Commentary

Elaine Wah

Modern Markets, Modern Metrics - A Blog By IEX

In this blog by IEX's Elaine Wah, the newest public exchange looks to refute public claims that the metrics it uses are designed to inflate its own volume numbers and mislead people.

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November 1, 2002

More Pain, How Much?

By Kathryn M. Welling

Also in this article

  • More Pain, How Much?

Phil Erlanger is a rarity. A market seer who has been more right than wrong this year. The independent Boston-based technician and proprietor of www.ErlangerSqueezePlay.com, an institutional service with a retail offshoot of growing popularity, generously shared his thoughts. -KMW

Wednesday [10/9/02] was a fun day in the market - for bears. Reduced Maria to babbling about the sort of valuations that should excite investors with 10-15 year horizons. Then came Thursday's rally -

It is pretty interesting. Going down is good for me. But it seems to be doing so in measured steps. Definitely acting like a secular bear market.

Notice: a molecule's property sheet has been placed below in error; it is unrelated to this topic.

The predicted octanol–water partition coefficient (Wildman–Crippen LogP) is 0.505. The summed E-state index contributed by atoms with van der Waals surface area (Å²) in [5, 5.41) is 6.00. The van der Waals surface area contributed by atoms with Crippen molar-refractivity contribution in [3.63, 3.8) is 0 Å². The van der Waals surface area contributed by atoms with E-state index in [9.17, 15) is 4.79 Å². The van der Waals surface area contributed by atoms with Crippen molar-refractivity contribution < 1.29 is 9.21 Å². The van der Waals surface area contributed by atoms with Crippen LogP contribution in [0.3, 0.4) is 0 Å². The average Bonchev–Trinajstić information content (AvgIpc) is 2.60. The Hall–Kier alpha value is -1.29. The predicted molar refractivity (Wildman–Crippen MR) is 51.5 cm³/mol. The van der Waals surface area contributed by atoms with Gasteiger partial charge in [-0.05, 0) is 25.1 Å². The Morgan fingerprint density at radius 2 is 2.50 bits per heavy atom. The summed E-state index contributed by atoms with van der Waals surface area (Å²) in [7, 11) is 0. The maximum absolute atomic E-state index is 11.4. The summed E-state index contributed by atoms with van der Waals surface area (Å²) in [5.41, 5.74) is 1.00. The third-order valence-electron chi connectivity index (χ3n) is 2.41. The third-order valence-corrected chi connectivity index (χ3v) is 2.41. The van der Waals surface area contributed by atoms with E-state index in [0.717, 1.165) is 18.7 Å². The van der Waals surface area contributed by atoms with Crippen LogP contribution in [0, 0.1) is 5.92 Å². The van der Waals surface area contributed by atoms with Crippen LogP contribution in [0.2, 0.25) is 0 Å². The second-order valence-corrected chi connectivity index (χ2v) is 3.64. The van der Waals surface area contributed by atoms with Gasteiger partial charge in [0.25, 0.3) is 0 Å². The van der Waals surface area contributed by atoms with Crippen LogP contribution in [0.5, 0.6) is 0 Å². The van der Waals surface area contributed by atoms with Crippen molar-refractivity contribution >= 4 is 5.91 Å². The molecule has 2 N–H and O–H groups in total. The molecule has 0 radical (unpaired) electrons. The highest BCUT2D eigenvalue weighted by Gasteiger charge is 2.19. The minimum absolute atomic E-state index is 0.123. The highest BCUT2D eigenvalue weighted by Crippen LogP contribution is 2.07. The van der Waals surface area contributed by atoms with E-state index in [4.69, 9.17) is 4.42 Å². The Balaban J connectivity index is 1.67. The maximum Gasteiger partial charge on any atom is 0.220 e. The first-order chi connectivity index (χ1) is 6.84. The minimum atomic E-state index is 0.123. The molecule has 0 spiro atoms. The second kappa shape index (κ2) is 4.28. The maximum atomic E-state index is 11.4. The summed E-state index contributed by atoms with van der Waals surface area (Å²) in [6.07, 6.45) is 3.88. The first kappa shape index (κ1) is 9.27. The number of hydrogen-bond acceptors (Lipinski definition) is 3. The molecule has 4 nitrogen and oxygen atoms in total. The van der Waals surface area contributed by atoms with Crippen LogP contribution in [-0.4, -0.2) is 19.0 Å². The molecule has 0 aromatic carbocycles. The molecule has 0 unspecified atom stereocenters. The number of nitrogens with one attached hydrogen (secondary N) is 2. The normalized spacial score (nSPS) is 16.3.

You've been saying that perhaps the "big barf" bottom so many are looking for wouldn't happen - just because it's so fervently hoped for.

Well, I think we're actually getting a "big barf" now. It's just not going to be evidenced in the way we are used to seeing it in a bull market. I do ultimately think that there will be one day when the market just goes "Bleeeech" and then comes back. But by then, people will be so disgusted that they won't care. And that's the beauty of it. But this water-torture, 100, 200 points a day down, peppered with a couple of days that are up, is driving most people nuts. The clouds are rather dark and voluminous. But at the same time, we are starting to get some pretty serious numbers on the volatility indices again. Tuesday we definitely had a barf mode in some individual stocks. There are ebbs and flows. This is the ebb. We'll get past it, but there will be pain. My point is that if you are on the right side of this, you are loving it. I have lots of institutional clients - and 11,000 retail subscribers - who are loving it. Yet I'm still hearing on the TV-what's her name, the Money Honey, say, "You should be investing for the long term. 10-15 years. This one-year, two-year stuff is no good."

That's when I barfed.